Then came Jalan, the scottish-terrier that my mum's Japanese friend dumped on us after she broke up w her boyfriend. Jalan was their "love-dog," and at the loss of their love, his presence was cherished no longer. To my dad, Jalan was another version of clinginess and unhealthy pathology. He was small, he was noisy, he was hungry for attention. He was dumped, he needed love and he stretched his belly to another foot or fellow dog tongue that would stroke or lick him. As characteristic of many small dogs, he would bark ferociously at a bigger species and when his bluff was called by the approaching presence, or reciprocal bark of the other, Jalan would, with no hesitation, spread himself low and long on the ground, chest out, tongue wagging, silent and open to affection.

"Submissiveness" "Needy"
"A lack of self-esteem" "Manipulative"
..........what followed was an endless string of vocabulary from my father to analyze Jalan's absolutely demeaning behavior.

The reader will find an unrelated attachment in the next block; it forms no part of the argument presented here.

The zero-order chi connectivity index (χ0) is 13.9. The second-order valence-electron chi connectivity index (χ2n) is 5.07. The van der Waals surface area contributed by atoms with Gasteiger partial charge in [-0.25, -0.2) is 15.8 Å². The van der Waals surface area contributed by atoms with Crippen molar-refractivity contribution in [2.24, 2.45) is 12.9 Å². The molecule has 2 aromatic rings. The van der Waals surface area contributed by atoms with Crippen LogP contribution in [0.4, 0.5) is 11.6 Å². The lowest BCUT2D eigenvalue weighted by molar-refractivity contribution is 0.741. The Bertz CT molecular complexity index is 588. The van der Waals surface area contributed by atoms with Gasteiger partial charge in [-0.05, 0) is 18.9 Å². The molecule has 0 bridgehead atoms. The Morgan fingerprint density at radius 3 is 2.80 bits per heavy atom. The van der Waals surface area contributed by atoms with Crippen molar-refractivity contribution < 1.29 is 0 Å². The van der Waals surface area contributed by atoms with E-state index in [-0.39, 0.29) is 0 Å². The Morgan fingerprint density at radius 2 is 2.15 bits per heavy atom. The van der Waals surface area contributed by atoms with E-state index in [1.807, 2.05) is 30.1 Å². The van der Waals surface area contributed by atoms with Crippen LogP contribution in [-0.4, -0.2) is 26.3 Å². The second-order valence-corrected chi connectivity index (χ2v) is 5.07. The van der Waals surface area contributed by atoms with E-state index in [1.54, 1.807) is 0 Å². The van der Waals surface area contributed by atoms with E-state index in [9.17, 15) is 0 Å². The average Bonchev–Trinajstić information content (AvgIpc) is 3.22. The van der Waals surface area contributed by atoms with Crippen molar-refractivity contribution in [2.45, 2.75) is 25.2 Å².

No, it wasn't an inherent dislike for dogs on the part of my father that propelled such hostile reactions toward my dogs. My father liked dogs, depending on who their owners were. He liked the proud, strong, big dogs that would jog alongside their proud, strong, big white owners in the Botanic Gardens. My father, a proud Asian man of small stature would speak highly of the expatriate Americans that he met daily in his morning jogs. His was an insistent pride that identified more with the past glory of "5000 years of the Chinese civilization," than with what he saw as a decaying, stagnant Asian culture in the present. His was an humble pride that sought to learn from the hardy, individualistic, adventurous and sturly American frontier spirit to invigorate the sickly, money-obsessed world of crass Asian capitalism. His was a subdued pride that was abashed, bent in awe before the Zeitgeist of so-called "Western culture" that was epitomized by the Spartan warrior, constantly innovating, changing, growing. His was a world view that was an combination of Chinese cultural chauvinism, and an awe for Western values,. Some may call it a projection of racial inferiority. This vast array of emotions held by my father was projected unto the big dogs that these big white people leashed around in tight straight lines -- the Labradors, the German Shepherds, the Pitbulls, whose distant appearances were way more dignified than our small Jalan or Loti running in circles, entangling their clumsy bodies around their long leashes.